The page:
US study of around 10,000 women aged 65 and over suggests lower hip and vertebral fracture risk among those with long-term exposure to fluoridation (2000)

One of the largest studies conducted on bone fractures and fluoride, reported in the British Medical Journal in 2000, was undertaken in the United States to determine whether, on an individual level, older women with long term exposure to fluoridated water had different bone mass and rates of fracture compared with women with no exposure. (1)

Nearly 10,000 white women aged 65 and over were recruited into the study in four different US States between 1986 and 1988.  In addition to having their bone density measured, they were interviewed about their level of physical activity, diet, smoking habits, coffee and alcohol consumption, medical history, and the number and types of bone fractures they had previously experienced.

To establish the degree to which they had or had not been exposed to fluoridated water, they were also asked to give their addresses and sources of water supply between 1950 and 1994.

Following their initial recruitment and examination, the women were contacted every four months to ascertain whether they had since suffered a fracture.  All fractures up to December 1995 were recorded and taken into account in the subsequent analysis.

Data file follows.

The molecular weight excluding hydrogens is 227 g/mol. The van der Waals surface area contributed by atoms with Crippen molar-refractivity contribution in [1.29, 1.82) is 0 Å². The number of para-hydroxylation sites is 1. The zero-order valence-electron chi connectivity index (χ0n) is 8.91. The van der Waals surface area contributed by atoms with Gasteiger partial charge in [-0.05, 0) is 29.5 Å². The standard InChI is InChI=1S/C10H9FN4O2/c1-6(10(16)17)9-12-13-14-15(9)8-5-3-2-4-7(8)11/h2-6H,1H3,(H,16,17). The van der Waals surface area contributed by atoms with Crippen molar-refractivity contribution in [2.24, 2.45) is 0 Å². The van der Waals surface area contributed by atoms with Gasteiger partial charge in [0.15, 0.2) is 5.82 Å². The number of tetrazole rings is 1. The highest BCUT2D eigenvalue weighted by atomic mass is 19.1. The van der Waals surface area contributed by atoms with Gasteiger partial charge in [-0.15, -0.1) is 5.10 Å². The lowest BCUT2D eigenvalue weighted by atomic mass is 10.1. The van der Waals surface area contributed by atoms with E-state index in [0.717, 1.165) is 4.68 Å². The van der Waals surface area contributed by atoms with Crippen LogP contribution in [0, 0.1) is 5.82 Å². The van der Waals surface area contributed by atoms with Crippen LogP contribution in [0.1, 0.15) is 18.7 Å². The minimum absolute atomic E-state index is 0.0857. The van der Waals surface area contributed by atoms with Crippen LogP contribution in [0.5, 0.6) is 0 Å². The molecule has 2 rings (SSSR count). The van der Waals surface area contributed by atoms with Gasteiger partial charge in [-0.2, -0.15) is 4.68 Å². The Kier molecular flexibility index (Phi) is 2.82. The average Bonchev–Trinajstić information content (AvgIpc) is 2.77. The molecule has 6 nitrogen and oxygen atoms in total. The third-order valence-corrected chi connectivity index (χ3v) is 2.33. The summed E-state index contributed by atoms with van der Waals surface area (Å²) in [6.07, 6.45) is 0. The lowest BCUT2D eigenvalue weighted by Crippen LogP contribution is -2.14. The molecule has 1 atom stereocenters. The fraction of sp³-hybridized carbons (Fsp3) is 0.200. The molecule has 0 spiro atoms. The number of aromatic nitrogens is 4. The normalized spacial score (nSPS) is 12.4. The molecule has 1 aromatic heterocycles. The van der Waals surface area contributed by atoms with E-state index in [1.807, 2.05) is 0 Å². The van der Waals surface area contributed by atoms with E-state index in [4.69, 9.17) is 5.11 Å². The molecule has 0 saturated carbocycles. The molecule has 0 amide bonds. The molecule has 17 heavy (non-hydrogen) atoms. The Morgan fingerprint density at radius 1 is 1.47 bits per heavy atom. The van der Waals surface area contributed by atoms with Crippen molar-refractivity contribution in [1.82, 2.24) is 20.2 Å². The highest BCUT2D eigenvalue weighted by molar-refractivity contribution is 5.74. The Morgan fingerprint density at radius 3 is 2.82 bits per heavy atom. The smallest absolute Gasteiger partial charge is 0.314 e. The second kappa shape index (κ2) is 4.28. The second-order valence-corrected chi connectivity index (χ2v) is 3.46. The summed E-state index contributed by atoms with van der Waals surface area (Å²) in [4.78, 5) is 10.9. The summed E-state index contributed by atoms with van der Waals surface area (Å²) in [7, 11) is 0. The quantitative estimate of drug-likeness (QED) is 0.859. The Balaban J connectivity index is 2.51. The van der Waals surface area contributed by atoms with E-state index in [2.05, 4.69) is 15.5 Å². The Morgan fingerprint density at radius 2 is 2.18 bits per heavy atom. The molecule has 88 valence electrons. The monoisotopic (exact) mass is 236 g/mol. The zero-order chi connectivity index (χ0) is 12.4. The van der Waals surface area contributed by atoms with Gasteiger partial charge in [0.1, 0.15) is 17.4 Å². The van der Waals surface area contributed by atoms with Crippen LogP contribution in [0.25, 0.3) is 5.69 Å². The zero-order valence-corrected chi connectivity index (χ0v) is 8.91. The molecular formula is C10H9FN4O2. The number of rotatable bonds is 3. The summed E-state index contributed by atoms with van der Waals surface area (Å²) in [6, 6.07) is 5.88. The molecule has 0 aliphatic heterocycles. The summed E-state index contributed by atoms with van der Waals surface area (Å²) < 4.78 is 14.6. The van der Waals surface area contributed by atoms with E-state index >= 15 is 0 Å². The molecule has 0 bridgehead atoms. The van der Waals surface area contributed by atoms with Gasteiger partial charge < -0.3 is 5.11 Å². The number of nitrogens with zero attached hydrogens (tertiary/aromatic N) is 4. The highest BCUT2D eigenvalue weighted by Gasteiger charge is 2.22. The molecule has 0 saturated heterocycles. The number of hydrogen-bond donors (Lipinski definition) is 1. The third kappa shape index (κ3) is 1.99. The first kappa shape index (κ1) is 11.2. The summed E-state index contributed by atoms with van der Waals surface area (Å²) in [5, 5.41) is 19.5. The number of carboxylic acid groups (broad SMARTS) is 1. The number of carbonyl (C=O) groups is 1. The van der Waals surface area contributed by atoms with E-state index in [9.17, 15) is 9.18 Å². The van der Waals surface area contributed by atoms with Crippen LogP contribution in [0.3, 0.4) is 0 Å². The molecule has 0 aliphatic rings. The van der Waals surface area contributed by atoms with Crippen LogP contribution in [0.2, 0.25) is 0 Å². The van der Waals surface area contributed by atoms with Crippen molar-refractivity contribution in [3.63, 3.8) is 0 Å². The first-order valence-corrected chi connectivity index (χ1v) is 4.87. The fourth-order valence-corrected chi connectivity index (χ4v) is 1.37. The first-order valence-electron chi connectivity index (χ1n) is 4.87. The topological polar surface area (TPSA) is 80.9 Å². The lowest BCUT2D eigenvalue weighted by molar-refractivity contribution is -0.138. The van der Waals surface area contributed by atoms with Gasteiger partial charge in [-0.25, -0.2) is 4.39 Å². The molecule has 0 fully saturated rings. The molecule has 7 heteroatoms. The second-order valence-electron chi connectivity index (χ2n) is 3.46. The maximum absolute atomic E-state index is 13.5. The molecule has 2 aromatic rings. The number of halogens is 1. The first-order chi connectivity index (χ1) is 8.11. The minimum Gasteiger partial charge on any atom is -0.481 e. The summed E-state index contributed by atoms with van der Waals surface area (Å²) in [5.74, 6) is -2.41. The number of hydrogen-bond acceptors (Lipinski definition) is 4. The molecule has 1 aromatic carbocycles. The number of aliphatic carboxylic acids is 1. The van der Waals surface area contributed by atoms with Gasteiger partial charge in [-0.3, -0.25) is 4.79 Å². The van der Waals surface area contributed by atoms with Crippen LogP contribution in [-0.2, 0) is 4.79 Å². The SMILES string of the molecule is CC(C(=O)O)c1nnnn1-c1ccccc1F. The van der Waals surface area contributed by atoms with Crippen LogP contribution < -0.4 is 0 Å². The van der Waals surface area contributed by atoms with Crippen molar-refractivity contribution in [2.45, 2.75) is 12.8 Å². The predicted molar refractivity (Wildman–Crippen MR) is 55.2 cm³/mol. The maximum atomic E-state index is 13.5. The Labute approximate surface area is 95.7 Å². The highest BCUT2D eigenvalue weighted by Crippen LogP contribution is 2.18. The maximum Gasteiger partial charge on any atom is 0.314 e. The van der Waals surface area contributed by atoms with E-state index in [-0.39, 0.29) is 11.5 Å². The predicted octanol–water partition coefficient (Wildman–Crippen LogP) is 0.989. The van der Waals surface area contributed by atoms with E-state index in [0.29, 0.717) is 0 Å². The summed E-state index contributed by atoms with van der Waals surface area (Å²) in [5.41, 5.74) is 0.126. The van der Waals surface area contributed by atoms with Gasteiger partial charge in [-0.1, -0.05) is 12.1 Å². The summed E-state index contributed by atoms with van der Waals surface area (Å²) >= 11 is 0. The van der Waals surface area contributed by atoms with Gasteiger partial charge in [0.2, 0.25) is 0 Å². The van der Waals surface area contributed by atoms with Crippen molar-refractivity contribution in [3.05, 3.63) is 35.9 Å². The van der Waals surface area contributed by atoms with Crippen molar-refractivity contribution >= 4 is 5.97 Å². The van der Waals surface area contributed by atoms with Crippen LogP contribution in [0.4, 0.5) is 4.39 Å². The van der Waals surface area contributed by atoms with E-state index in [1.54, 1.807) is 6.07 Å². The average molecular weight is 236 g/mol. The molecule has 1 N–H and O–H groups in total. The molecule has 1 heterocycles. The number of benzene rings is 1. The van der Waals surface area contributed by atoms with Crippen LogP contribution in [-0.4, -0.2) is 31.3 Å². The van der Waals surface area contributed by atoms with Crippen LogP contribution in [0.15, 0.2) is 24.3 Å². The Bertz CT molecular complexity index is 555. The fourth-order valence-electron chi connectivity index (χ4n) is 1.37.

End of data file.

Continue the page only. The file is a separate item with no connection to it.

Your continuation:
Fluoridation may reduce older women’s hip and vertebral fracture risk, say the authors

In reporting the outcome of their study, the researchers wrote: “We found that exposure to fluoridation was associated with an increase in bone mass at the lumbar spine and proximal femur and a slight decrease in the risk of hip and vertebral fractures.”

They concluded: “Our results show that long-term exposure to fluoridation may reduce the risk of fractures of the hip and vertebrae in older white women.  Because the burden of osteoporosis is largely due to fractures of the hip, this finding may have enormous importance for public health.

“If fluoridation does reduce the risk of hip fracture it may be one of the most cost effective methods for reducing the incidence of fractures related to osteoporosis.  In addition, our results support the safety of fluoridation as a public health measure for the control of dental caries.”

1. Phipps KR, Orwoll ES, Mason JD, Cauley JA (2000):  Community water fluoridation, bone mineral density, and fractures: prospective study of effects in older women.  British Medical Journal, 321: 864-5.

KEY FINDINGS

 

“This is the first prospective study with adequate power to examine the risk of specific fractures associated with
fluoride on an individual rather than a community basis.”

 

“Our results show that long term exposure to fluoridation may reduce the risk of fractures of the hip and vertebrae in older white women.”

 

“Because the burden of osteoporosis is
largely due to fractures of the hip, this finding may have enormous importance for public health.”

 

“If fluoridation does reduce the risk of hip fracture it may be one of the most cost effective methods for reducing the incidence of fractures related to osteoporosis.” 

“In addition, our results support the safety
of fluoridation as a public health measure for the control of dental caries.”